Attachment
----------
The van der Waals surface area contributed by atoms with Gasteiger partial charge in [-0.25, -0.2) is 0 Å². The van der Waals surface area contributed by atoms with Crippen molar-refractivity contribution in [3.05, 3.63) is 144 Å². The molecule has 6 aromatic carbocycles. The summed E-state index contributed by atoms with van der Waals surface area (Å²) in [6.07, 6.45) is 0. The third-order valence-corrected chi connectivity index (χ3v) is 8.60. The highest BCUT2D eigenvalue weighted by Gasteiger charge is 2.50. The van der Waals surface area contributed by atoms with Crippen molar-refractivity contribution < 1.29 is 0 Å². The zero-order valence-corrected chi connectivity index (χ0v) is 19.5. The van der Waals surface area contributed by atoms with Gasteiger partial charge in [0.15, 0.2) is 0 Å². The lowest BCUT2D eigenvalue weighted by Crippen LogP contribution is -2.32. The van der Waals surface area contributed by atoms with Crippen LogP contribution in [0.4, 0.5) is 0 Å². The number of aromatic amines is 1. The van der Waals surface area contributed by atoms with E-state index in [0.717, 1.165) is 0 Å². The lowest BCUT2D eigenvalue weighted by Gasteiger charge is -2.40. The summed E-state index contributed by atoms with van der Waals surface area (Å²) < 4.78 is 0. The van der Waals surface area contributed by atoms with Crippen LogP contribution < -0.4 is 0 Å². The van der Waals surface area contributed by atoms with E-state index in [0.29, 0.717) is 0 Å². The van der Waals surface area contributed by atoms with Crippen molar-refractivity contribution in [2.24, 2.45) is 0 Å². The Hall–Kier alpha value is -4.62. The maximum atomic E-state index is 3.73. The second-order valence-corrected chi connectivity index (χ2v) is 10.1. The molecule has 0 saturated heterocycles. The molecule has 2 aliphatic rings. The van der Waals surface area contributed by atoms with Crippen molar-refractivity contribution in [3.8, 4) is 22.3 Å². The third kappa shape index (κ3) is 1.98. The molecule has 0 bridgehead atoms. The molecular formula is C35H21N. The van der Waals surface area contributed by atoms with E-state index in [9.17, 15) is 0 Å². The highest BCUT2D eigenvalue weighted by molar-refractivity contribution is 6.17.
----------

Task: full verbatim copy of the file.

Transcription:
The van der Waals surface area contributed by atoms with Gasteiger partial charge in [-0.25, -0.2) is 0 Å². The van der Waals surface area contributed by atoms with Crippen molar-refractivity contribution in [3.05, 3.63) is 144 Å². The molecule has 6 aromatic carbocycles. The summed E-state index contributed by atoms with van der Waals surface area (Å²) in [6.07, 6.45) is 0. The third-order valence-corrected chi connectivity index (χ3v) is 8.60. The highest BCUT2D eigenvalue weighted by Gasteiger charge is 2.50. The van der Waals surface area contributed by atoms with Crippen molar-refractivity contribution < 1.29 is 0 Å². The zero-order valence-corrected chi connectivity index (χ0v) is 19.5. The van der Waals surface area contributed by atoms with Gasteiger partial charge in [0.15, 0.2) is 0 Å². The lowest BCUT2D eigenvalue weighted by Crippen LogP contribution is -2.32. The van der Waals surface area contributed by atoms with Crippen LogP contribution in [0.4, 0.5) is 0 Å². The number of aromatic amines is 1. The van der Waals surface area contributed by atoms with E-state index in [0.717, 1.165) is 0 Å². The lowest BCUT2D eigenvalue weighted by Gasteiger charge is -2.40. The summed E-state index contributed by atoms with van der Waals surface area (Å²) < 4.78 is 0. The van der Waals surface area contributed by atoms with Crippen LogP contribution < -0.4 is 0 Å². The van der Waals surface area contributed by atoms with E-state index in [0.29, 0.717) is 0 Å². The van der Waals surface area contributed by atoms with Crippen molar-refractivity contribution in [2.24, 2.45) is 0 Å². The Hall–Kier alpha value is -4.62. The maximum atomic E-state index is 3.73. The second-order valence-corrected chi connectivity index (χ2v) is 10.1. The molecule has 0 saturated heterocycles. The molecule has 2 aliphatic rings. The van der Waals surface area contributed by atoms with Crippen molar-refractivity contribution in [3.8, 4) is 22.3 Å². The third kappa shape index (κ3) is 1.98. The molecule has 0 bridgehead atoms. The molecular formula is C35H21N. The van der Waals surface area contributed by atoms with E-state index in [9.17, 15) is 0 Å². The highest BCUT2D eigenvalue weighted by molar-refractivity contribution is 6.17.